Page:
With this new album, Thompson mentions that the band were looking to explore the softer side of their sonic maelstrom, slightly diverting away from the rock genre with a more in depth and dynamic listening experience. ‘Enjoy The View is an album that we made when I arrived back in the UK on the day that lockdown started in March last year. We planned to record the album that year after doing some more touring, but it became pretty apparent that we couldn’t do that,’ Thompson comments. ‘I feel lucky that we got to concentrate on the album for the entire length of lockdown up until now. It was a very strange time; I live in New York with my wife, and I don’t have my green card yet, so I was stuck in the UK. It was weird to be back home and not be able to see any friends or do anything, but it was really nice for me, Sean and Darren to work on it together – it kept us busy.’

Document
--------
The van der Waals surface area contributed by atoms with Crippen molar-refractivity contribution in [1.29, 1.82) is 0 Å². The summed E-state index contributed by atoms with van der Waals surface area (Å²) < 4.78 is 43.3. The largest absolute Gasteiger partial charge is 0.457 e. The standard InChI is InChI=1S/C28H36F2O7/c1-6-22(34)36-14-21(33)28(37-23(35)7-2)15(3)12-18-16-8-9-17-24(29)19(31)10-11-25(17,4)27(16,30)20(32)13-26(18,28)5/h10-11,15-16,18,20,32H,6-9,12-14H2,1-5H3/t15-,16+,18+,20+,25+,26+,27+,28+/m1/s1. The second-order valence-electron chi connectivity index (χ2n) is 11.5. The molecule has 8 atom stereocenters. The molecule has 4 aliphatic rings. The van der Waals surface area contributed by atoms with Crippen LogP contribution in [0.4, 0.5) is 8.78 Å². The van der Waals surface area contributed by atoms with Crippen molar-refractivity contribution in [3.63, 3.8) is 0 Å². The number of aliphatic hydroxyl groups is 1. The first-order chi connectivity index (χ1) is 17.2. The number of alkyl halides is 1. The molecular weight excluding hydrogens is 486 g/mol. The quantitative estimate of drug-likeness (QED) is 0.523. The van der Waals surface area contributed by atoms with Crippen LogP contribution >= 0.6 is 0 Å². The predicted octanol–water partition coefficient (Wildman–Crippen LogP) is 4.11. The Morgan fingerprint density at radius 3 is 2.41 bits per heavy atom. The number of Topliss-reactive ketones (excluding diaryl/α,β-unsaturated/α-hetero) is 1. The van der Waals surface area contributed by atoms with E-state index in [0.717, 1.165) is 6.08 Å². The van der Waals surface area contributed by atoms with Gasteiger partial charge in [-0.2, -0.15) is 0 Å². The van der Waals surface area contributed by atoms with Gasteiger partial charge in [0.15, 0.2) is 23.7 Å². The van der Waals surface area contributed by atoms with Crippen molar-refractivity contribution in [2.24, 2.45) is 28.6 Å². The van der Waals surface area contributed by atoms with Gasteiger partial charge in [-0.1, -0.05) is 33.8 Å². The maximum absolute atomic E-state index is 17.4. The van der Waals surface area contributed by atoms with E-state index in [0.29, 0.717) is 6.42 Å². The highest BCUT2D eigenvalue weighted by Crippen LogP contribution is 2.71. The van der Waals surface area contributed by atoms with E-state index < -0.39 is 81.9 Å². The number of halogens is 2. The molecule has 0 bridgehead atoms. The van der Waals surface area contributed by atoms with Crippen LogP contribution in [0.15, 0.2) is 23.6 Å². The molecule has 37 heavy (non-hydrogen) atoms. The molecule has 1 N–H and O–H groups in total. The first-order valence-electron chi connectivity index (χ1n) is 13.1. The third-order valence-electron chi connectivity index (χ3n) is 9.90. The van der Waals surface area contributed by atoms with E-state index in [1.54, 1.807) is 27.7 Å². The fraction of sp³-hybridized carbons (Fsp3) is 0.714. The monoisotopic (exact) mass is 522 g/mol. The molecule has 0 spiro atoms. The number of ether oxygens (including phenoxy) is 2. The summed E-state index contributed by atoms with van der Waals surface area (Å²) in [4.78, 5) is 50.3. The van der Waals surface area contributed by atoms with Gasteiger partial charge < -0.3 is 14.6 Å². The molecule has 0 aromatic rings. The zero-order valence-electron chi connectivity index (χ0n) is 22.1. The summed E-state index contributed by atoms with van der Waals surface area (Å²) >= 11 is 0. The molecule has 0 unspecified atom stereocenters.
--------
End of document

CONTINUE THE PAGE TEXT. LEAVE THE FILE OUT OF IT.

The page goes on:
Although the band found themselves in a creative whirlwind during the pandemic, it was also an incredibly brutal time for the trio. Being stranded in different countries and away from loved ones was a scary reality that rang all too true for the boys, but they got through it together by making music and expanding their musical catalogue. Not having to work their ‘day’ jobs meant that all their energy could be siphoned into Enjoy The View, and their sonic adventure has more than benefited from it.

At ten tracks long and sprinkled with positivity and themes of overcoming whatever life throws at you, the band hope that their listeners take heed of these messages and know that, despite difficult times, there’s a ‘way out and life can be good.’ The most recent single to be released from the album, If It Happens, just so happens to be Thompson’s favourite as it encompasses the themes of the entire record and ‘is like the vibe we were going for. It had every bit from the album in that song.’ Featuring insightful lyricism and wonderful instrumentation, If It Happens signifies a turning point for the band – a member down and writing tracks that are wildly introspective and self-reflective.